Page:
. India is a highly collectivisticsociety. Collectivist cultures value relationships and social intimacy withtheir immediate and extended family/ friends (Gopalan & Rivera, 1997).Indian cultures are known to have closely knitted social groups that aredistinguished through their common caste, religion, etc (Gopalan & Rivera,1997). In the workplace, it is common for employers to use their biases whenmaking decisions such as hiring to create a closely-knitted work environment.For example, many employers choose to hire, promote employees that fall intheir own social subgroups and discriminate those who do not (Gopalan &Rivera, 1997).
Indian culture is highlycharacterized by masculine attributes where wealth and financial achievementsare considered the optipotique ofsuccess. In India, one of the quickest means to climb up on the social ladderis through acquiring a huge sum of wealth which improves one’s status andreputation in society(). Thisexplain why India’s culture is highly dedicated to their work life and “monetaryforms of compensation and job security” are key motivators to increase jobperformance (Gopalan & Rivera, 1997). Indianculture also has a low uncertainty avoidance meaning the nation is comfortablewith uncertainty and ambiguity with fewer rules and regulations controllingtheir daily lives (Hofstede Insights, 2018). In a job setting, employeesexperienced an increase in job performance when given fewer rules opposed tohaving more rules and regulations ( ). Indian culture also has a high-powerdistance, which is reflective of the culture’s hierarchical caste structure.The caste system is shown in the country’s workforce where members of thehigher caste have higher job positions/ salaries whereas members of the lowercastes tend to have lower job positions (Gopalan & Rivera, 1997). Inaddition, the high-power distance makes it difficult for employees in a lowerposition to communicate openly to their managers and employers.
For example,during meetings employees are discouraged from voicing their opinions orproviding feedback in fear of punishment they may face by their employer indoing so (Harrell, 2016).2. Comparedto India, Canada has a low power distance, with concrete laws and regulationsaimed to promote equality (Government of Canada, 2018). On the other hand,India has a high power distance where some members of society face “unequaldistribution of power” due to the caste system (Nardon & Steers, 2010). AlthoughIndia has some laws and regulations that promote equality amongst its citizens,it is lacking more laws and regulations compared Canada (Government of Canada, 2018).Another major difference is orientation to time. In Canada, decisions are madeto improve future prospects such as environmental laws, infrastructurepolicies. In contrast, decisions in India are influenced by traditions and pastevents such as ancient astrology which plays a significant role in people’slives and is used to predict one’s future and planning future events (Gopalan& Rivera, 1997).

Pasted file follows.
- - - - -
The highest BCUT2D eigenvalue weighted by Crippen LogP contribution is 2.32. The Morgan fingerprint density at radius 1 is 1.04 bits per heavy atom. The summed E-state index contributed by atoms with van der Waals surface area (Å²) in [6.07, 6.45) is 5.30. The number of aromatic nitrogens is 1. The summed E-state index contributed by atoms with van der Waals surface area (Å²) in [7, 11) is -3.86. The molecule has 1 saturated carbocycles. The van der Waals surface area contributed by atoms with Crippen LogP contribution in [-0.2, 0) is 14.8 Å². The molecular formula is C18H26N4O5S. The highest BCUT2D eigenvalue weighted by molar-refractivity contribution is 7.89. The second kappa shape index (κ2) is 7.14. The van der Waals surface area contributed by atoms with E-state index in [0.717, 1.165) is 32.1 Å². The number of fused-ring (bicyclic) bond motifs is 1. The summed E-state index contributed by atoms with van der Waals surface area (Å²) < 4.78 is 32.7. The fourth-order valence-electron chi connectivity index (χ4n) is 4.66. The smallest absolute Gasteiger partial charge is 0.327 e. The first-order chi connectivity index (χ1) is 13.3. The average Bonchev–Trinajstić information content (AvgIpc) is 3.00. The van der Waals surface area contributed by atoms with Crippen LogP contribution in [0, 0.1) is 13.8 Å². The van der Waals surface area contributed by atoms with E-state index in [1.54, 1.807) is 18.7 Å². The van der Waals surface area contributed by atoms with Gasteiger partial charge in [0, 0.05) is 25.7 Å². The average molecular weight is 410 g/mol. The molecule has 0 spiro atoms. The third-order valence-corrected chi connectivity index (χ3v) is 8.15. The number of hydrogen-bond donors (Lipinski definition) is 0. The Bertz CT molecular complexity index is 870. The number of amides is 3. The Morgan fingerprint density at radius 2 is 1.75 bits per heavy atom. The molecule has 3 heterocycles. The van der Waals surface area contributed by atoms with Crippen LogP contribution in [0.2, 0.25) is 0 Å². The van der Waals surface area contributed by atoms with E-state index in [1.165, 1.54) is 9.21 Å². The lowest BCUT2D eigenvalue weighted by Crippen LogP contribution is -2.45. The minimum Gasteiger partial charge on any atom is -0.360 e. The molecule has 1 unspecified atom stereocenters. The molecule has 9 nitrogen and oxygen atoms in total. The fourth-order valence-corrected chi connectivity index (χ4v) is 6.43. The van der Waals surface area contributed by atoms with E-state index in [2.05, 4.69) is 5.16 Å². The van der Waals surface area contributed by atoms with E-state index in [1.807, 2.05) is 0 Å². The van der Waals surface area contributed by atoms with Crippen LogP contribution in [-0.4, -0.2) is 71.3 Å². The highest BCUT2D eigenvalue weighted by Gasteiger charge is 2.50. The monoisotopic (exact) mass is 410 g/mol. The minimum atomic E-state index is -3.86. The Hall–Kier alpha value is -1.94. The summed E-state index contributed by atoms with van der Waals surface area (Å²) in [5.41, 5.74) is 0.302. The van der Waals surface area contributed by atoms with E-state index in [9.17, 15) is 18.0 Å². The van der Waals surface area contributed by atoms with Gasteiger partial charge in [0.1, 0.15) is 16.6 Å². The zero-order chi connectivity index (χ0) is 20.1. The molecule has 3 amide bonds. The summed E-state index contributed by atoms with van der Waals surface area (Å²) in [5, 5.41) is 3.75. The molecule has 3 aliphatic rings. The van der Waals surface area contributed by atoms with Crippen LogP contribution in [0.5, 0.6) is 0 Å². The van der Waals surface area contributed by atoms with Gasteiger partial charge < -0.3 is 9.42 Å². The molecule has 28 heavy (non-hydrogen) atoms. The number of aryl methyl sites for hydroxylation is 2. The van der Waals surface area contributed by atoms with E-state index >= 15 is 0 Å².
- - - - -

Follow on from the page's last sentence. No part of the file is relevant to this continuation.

For example, personal and business activities are notscheduled during the unlucky rahu galam and yama gantam time periods (Gopalan& Rivera, 1997). Additionally, Canada is an individualistic society where highlevel of dependency as viewed as being weak whereas India’s collectivisticsociety views dependency as a positive trait. 3.
Itis likely misunderstandings/difficulties may arise for a Canadian foreigner whileworking in India due to cultural differences including difficulty understandingthe discriminatory caste bias many Indian practice. They may also havedifficulty understanding the past traditonal way of thinking and making decisions.However, I believe the India’s collectivistic culture would be the mostdifficult to adapt to because, Canadian children are taught to be independentand are taught to have an individualistic way of teaching from an early agewhich makes it difficult to adjust to at an older age.